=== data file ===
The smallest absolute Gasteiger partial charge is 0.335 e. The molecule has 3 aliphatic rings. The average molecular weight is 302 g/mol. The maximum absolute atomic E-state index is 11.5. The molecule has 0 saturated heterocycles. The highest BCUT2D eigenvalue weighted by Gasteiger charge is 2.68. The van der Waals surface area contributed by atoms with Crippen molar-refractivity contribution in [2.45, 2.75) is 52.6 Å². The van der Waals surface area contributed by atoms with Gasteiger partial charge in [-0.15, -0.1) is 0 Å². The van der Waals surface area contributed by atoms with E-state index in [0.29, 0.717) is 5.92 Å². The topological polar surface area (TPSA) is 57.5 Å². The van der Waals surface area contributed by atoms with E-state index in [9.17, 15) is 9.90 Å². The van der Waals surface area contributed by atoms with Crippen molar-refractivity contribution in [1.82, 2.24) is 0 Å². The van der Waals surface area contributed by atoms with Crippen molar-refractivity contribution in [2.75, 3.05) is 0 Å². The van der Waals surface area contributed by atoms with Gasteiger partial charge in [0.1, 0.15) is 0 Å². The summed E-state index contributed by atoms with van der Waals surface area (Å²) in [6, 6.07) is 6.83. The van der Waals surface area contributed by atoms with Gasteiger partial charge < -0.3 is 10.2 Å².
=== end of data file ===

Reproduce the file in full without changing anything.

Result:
The smallest absolute Gasteiger partial charge is 0.335 e. The molecule has 3 aliphatic rings. The average molecular weight is 302 g/mol. The maximum absolute atomic E-state index is 11.5. The molecule has 0 saturated heterocycles. The highest BCUT2D eigenvalue weighted by Gasteiger charge is 2.68. The van der Waals surface area contributed by atoms with Crippen molar-refractivity contribution in [2.45, 2.75) is 52.6 Å². The van der Waals surface area contributed by atoms with Gasteiger partial charge in [-0.15, -0.1) is 0 Å². The van der Waals surface area contributed by atoms with E-state index in [0.29, 0.717) is 5.92 Å². The topological polar surface area (TPSA) is 57.5 Å². The van der Waals surface area contributed by atoms with E-state index in [9.17, 15) is 9.90 Å². The van der Waals surface area contributed by atoms with Crippen molar-refractivity contribution in [1.82, 2.24) is 0 Å². The van der Waals surface area contributed by atoms with Crippen molar-refractivity contribution in [2.75, 3.05) is 0 Å². The van der Waals surface area contributed by atoms with Gasteiger partial charge in [0.1, 0.15) is 0 Å². The summed E-state index contributed by atoms with van der Waals surface area (Å²) in [6, 6.07) is 6.83. The van der Waals surface area contributed by atoms with Gasteiger partial charge < -0.3 is 10.2 Å².